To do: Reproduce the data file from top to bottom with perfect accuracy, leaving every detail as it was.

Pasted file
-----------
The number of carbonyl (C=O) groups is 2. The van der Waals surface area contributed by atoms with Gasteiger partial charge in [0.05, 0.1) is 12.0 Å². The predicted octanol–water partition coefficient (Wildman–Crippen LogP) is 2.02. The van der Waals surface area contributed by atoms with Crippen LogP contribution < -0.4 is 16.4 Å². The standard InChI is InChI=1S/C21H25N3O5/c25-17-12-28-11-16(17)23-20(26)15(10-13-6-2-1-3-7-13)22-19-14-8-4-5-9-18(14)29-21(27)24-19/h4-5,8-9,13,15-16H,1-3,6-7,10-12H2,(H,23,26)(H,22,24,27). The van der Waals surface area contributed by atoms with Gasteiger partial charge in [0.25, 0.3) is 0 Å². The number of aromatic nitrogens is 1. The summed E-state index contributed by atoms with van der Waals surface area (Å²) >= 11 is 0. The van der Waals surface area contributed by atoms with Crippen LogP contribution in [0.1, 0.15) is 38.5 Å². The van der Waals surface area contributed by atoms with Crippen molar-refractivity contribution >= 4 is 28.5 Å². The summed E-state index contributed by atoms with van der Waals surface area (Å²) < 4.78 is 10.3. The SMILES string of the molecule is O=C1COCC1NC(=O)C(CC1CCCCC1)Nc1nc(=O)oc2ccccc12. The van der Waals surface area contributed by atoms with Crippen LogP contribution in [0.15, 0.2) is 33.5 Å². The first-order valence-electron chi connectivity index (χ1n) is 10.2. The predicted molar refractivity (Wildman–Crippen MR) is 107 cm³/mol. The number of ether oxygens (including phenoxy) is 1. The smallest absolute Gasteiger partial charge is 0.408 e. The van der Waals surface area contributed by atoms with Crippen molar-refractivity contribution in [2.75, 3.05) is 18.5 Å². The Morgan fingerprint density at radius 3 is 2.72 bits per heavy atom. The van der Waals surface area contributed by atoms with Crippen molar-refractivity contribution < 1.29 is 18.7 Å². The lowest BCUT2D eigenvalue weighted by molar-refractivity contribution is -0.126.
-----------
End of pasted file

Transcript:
The number of carbonyl (C=O) groups is 2. The van der Waals surface area contributed by atoms with Gasteiger partial charge in [0.05, 0.1) is 12.0 Å². The predicted octanol–water partition coefficient (Wildman–Crippen LogP) is 2.02. The van der Waals surface area contributed by atoms with Crippen LogP contribution < -0.4 is 16.4 Å². The standard InChI is InChI=1S/C21H25N3O5/c25-17-12-28-11-16(17)23-20(26)15(10-13-6-2-1-3-7-13)22-19-14-8-4-5-9-18(14)29-21(27)24-19/h4-5,8-9,13,15-16H,1-3,6-7,10-12H2,(H,23,26)(H,22,24,27). The van der Waals surface area contributed by atoms with Gasteiger partial charge in [0.25, 0.3) is 0 Å². The number of aromatic nitrogens is 1. The summed E-state index contributed by atoms with van der Waals surface area (Å²) >= 11 is 0. The van der Waals surface area contributed by atoms with Crippen LogP contribution in [0.1, 0.15) is 38.5 Å². The van der Waals surface area contributed by atoms with Crippen molar-refractivity contribution >= 4 is 28.5 Å². The summed E-state index contributed by atoms with van der Waals surface area (Å²) < 4.78 is 10.3. The SMILES string of the molecule is O=C1COCC1NC(=O)C(CC1CCCCC1)Nc1nc(=O)oc2ccccc12. The van der Waals surface area contributed by atoms with Crippen LogP contribution in [0.15, 0.2) is 33.5 Å². The first-order valence-electron chi connectivity index (χ1n) is 10.2. The predicted molar refractivity (Wildman–Crippen MR) is 107 cm³/mol. The number of ether oxygens (including phenoxy) is 1. The smallest absolute Gasteiger partial charge is 0.408 e. The van der Waals surface area contributed by atoms with Crippen molar-refractivity contribution in [2.75, 3.05) is 18.5 Å². The Morgan fingerprint density at radius 3 is 2.72 bits per heavy atom. The van der Waals surface area contributed by atoms with Crippen molar-refractivity contribution < 1.29 is 18.7 Å². The lowest BCUT2D eigenvalue weighted by molar-refractivity contribution is -0.126.